Features | Politics | Southeast Asia

ASEAN Stands Up to Burma?

Thein Sein has had a tough start to the presidency in Burma. But denying Burma the ASEAN chair would have to be only the start of increased pressure.

By Baroness Glenys Kinnock for

Burma’s hard-line new dictator, President Thein Sein, has suffered a series of setbacks in his attempts to persuade the international community that there has been real change in Burma.

First the United States and Canada ruled out relaxing their economic sanctions, saying they wanted to see substantive change first. Then the EU followed suit, maintaining its economic sanctions, and only temporarily relaxing diplomatic sanctions on a small number of government officials.

These setbacks alone would have been disappointing for Thein Sein—as someone in the top circle of the dictatorship for 14 years, he was one of the architects of the new Constitution, which was designed in part to persuade the international community to relax pressure against the regime.

But now he has received another blow, one that will hurt even more because it was dealt to him by a friend. Association of Southeast Asian Nation leaders have delayed a decision on his request for Burma to assume the ASEAN chairmanship in 2014. This isn’t just a public humiliation for Thein Sein, but also a major diplomatic miscalculation.

So why didn’t he sound out fellow ASEAN members before making his bid?

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ASEAN has long provided protection to the dictatorship. But although it may still approve the chairmanship, comments from an Indonesian Foreign Ministry spokesperson were unusually blunt, stating that Indonesia expects a ‘genuine democracy and reconciliation that involves all parties in Myanmar.’

ASEAN has also laid the groundwork for its get-out clause for refusing the request, while avoiding the real political reason, stating that Burma must have the physical infrastructure required for becoming chair.

If even ASEAN, one of the Burmese junta’s closest allies, doesn’t accept that there has been genuine change in the country, what hope do they have of persuading the rest of the world? 

Perception and reality have often been distant bedfellows in Burma. A few fine words and vague promises from the dictatorship are enough to get diplomatic pulses racing. Throw in the token release of a high-profile political prisoner and the generals know that diplomats and the media will be talking about change being on the way. They know this because they’ve pulled the same trick repeatedly over the decades.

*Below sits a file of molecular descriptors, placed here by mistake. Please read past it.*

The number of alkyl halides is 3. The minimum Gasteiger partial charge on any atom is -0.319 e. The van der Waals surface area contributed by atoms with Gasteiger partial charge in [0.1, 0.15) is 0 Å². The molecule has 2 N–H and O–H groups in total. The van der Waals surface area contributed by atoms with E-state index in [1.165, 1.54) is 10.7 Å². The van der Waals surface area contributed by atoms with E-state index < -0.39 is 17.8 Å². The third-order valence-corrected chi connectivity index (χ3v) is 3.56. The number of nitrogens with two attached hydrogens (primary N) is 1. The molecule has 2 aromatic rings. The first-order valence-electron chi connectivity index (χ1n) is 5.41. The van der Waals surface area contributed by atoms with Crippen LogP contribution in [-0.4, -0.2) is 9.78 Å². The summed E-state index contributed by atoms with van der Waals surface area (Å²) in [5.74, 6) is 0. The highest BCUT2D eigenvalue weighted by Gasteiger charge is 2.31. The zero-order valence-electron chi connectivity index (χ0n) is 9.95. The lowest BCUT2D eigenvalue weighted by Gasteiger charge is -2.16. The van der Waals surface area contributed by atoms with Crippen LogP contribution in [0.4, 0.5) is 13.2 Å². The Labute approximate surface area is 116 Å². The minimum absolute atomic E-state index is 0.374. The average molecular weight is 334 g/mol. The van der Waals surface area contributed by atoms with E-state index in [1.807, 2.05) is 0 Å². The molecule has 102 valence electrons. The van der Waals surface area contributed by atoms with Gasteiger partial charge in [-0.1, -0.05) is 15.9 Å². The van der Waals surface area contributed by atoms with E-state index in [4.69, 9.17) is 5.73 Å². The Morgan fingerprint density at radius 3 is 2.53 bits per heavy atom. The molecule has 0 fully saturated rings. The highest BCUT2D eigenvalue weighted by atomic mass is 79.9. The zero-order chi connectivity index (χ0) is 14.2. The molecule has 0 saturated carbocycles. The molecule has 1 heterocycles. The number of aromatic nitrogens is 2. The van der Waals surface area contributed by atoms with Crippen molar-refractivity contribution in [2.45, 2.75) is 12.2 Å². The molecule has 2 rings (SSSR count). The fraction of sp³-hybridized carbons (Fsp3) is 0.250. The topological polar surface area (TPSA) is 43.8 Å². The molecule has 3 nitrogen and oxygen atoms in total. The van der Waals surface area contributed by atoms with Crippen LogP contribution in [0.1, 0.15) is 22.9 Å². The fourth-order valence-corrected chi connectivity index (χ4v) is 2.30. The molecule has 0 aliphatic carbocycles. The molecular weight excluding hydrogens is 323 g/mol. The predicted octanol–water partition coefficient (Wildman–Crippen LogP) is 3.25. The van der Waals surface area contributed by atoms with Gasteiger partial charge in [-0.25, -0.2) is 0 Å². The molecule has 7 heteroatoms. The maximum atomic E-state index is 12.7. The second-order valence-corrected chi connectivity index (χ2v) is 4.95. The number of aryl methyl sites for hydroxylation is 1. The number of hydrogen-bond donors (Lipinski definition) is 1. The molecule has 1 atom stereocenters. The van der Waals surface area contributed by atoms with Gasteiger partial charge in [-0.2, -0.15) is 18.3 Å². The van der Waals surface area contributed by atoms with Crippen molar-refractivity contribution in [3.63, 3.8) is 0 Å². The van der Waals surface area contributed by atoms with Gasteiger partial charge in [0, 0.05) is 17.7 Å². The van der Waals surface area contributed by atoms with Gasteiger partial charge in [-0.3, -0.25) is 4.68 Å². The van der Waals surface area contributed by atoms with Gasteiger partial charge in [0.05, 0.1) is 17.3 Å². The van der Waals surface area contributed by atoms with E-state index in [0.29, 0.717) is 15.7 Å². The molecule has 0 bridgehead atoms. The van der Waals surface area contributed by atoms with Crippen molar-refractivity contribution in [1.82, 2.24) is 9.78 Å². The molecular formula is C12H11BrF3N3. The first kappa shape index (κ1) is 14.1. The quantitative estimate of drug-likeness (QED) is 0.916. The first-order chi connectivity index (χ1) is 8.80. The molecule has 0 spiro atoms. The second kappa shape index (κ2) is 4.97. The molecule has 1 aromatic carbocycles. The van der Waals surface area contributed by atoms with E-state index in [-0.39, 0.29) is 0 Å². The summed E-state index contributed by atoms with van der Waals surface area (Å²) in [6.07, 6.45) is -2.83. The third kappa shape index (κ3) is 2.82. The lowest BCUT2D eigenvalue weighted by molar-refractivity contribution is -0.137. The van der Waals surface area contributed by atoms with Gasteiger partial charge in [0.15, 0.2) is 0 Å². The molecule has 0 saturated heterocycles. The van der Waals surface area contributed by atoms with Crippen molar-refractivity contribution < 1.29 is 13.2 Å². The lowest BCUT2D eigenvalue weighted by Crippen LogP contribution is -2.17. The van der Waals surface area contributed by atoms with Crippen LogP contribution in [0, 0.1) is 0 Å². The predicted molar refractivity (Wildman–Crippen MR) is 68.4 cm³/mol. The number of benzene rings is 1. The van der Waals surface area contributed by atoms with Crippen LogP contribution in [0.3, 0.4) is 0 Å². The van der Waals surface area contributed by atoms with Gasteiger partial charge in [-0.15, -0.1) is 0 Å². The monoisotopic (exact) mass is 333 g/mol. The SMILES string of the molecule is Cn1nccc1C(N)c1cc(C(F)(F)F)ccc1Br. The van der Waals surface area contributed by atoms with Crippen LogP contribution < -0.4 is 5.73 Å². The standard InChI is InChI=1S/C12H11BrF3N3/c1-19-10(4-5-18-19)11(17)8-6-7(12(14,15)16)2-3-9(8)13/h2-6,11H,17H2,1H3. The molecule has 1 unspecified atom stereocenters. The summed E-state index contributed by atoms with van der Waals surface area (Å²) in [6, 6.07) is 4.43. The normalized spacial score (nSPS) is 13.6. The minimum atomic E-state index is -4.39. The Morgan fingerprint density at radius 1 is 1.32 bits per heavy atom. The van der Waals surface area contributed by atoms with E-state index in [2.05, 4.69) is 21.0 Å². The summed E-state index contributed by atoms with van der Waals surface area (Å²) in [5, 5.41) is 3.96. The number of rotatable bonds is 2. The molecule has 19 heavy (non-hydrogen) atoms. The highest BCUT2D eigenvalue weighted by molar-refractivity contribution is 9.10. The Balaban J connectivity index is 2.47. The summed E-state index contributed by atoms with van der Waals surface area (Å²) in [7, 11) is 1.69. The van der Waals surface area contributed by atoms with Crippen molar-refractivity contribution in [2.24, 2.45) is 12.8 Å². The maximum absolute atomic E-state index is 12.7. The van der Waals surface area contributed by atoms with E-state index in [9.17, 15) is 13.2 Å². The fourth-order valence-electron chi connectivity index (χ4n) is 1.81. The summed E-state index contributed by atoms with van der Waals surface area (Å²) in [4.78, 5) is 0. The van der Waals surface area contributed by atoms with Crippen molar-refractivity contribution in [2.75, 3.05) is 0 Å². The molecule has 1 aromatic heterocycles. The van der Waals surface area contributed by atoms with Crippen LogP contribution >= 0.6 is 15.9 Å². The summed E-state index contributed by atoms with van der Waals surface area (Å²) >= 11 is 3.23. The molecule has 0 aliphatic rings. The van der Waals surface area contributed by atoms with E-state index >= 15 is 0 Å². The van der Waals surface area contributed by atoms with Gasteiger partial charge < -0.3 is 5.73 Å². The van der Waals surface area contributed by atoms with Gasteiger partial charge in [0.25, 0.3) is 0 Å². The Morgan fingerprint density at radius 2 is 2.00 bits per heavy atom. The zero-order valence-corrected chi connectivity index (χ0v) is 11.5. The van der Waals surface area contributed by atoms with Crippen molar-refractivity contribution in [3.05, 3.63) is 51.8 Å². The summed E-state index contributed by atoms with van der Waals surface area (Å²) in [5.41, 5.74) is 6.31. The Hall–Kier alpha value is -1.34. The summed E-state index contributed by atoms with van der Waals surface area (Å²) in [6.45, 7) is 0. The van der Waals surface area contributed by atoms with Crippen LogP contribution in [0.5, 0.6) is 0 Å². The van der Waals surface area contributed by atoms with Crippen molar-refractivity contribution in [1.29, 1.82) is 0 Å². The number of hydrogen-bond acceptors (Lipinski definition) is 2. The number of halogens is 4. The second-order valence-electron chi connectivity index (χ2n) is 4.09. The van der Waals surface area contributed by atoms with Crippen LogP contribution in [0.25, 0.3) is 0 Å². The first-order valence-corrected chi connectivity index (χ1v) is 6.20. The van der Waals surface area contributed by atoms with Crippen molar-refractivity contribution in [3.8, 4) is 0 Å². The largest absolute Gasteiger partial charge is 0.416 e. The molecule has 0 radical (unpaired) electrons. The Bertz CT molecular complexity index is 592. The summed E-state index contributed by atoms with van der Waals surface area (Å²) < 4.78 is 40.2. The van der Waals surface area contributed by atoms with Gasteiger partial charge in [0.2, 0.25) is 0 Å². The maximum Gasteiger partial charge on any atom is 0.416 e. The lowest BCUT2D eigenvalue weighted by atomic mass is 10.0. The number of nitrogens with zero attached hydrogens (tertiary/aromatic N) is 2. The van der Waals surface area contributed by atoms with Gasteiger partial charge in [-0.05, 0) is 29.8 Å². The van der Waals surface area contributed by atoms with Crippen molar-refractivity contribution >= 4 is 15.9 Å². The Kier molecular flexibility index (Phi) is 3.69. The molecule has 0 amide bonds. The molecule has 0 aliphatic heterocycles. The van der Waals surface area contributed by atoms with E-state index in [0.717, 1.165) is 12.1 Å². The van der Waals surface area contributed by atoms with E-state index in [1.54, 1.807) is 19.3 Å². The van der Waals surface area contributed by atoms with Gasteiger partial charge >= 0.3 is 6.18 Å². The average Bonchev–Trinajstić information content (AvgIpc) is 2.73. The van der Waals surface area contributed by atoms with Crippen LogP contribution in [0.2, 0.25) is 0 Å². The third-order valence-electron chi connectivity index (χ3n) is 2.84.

Last year, after blatantly rigging elections, the dictatorship played its trump card, again. For the third time, they released Aung San Suu Kyi, and initially at least, the tactic worked. The rigged elections were forgotten or ignored, as were the 2,000 political prisoners still in jail, and the increased attacks against ethnic minority civilians in eastern Burma. 

Token gestures are more relevant for judging progress than continued human rights abuses, according to those promoting a policy of what amounts to appeasement towards the dictatorship. They point to the fact that an MP was allowed to ask a question about political prisoners , that Thein Sein made speeches promising reform, or that the regime appointed as an advisor an anti-sanctions economist who knows Aung San Suu Kyi. But it’s a sorry state of affairs when it’s claimed that progress is an MP being allowed to even table a question about political prisoners, rather than them actually being released.

Thein Sein has absolute constitutional power. He doesn’t need to talk, he can act. Nothing is forcing him to keep thousands of political prisoners in jail. Nothing is forcing him to send his soldiers into ethnic states to gang rape women. But he still is. This is the reality in Burma. It is one too often ignored.

By delaying accepting Burma as chair, ASEAN has acknowledged that there hasn’t been real change in the country, and certainly if it were to allow Burma’s brutal dictatorship to become chair, it would be a disgrace. But it would be equally disgraceful if they hid behind an excuse such as lack of hotel facilities for refusing Burma chairmanship.

ASEAN has one of the world’s most brutal dictatorships in its midst. They know it, the world knows it. Its policy of soft engagement has completely failed. Thein Sein presents a facade of change because he wants an end to international pressure. ASEAN tries to portray some change in Burma purely to save face. But even ASEAN leaders can’t stomach having Burma represent them internationally.  

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Having been forced to confront a little reality, ASEAN must face up to the fact that it needs to change its approach—or forever have the Burma millstone round its neck. They must tell Thein Sein that without real change, Burma will be expelled. Thein Sein and the generals around him crave legitimacy, and ASEAN must use that leverage.

Thein Sein has suffered a bad start to his dictatorship because he’s trying to present superficial change as real. If ASEAN can ensure that Thein Sein’s bad start just keeps getting worse—and if it refuses to accept cosmetic change—it might just force him to take some small steps towards real reform.

Baroness Glenys Kinnock is Chair of the All-Party Parliamentary Group for Democracy in Burma, in the British Parliament. She is a former minister in the British Foreign Office and a former MEP.